There have been two major Egyptian Revivals in Europe and America. One followed Napoleon’s invasion of Egypt at the end of the eighteenth century and the second followed the opening of King Tutankhamun’s tomb in 1922/23. The latter inspired a rash of bookends during the Art deco period of the nineteen twenties. We do not know of any nineteenth century Egyptian revival bookends inspired by Napoleon’s adventures, however the Heilbrunn Timeline of Art History suggests that in the latter part of the 19th century and continuing into the early 20th century there was a renewed interest in in Orientalism and exoticism. It was this period that occasionally produced small decorative works such as bookends for American households based on Egyptian themes.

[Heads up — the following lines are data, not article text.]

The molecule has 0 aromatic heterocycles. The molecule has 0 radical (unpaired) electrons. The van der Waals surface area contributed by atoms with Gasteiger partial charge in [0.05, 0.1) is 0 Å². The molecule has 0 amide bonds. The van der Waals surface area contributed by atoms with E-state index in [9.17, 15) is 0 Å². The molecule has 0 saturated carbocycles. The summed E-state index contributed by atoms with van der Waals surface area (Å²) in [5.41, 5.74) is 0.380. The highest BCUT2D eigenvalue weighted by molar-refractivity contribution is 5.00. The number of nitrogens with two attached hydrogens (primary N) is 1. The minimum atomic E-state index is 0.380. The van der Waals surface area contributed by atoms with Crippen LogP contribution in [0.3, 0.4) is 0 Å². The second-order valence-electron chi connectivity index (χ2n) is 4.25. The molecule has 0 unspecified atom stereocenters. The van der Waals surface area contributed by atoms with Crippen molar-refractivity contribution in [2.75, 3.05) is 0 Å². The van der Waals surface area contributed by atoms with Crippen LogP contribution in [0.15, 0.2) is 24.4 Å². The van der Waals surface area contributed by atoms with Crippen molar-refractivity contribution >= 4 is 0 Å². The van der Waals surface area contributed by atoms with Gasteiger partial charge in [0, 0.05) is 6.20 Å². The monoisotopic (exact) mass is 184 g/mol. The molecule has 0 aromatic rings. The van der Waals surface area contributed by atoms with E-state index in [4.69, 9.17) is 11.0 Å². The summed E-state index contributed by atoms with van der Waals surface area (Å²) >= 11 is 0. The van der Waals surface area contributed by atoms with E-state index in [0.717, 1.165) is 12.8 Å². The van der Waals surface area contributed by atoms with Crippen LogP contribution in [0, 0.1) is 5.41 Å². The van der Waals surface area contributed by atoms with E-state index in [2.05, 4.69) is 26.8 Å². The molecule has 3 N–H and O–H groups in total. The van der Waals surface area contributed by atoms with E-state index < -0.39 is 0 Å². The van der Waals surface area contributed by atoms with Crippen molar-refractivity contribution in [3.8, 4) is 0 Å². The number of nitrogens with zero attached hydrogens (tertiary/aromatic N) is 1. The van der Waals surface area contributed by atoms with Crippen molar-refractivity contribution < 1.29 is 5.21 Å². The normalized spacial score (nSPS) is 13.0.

These Kathodian Bronze Works or KBW bookends show an Egyptian Scribe. As far as we know, KBW was not active after 1916, so we attribute these bookends to the influence of the first Egyptian Revival period.
The KBW bookend closely resembles the statuette of a Royal Scribe, Min-nakht, of the XVIII Dynasty in the Walters Art Museum in Baltimore, MD both in size and content. The statuette was acquired by Henry Walters at auction. The 1922 Sotheby’s London Auction was of Rev. William MacGregor’s “remarkable collection of Egyptian Antiquities…” (Sotheby & Co. 1922). MacGregor is known to have shared his pre-Tutankhamun collection with art enthusiasts and collectors, so this small statue is apparently the inspiration for the KBW Egyptian Scribe.
This Royal Scribe is also an example that there are still bargains to be had in bookends. We purchased the pair at a Southern California mall this past November for $23.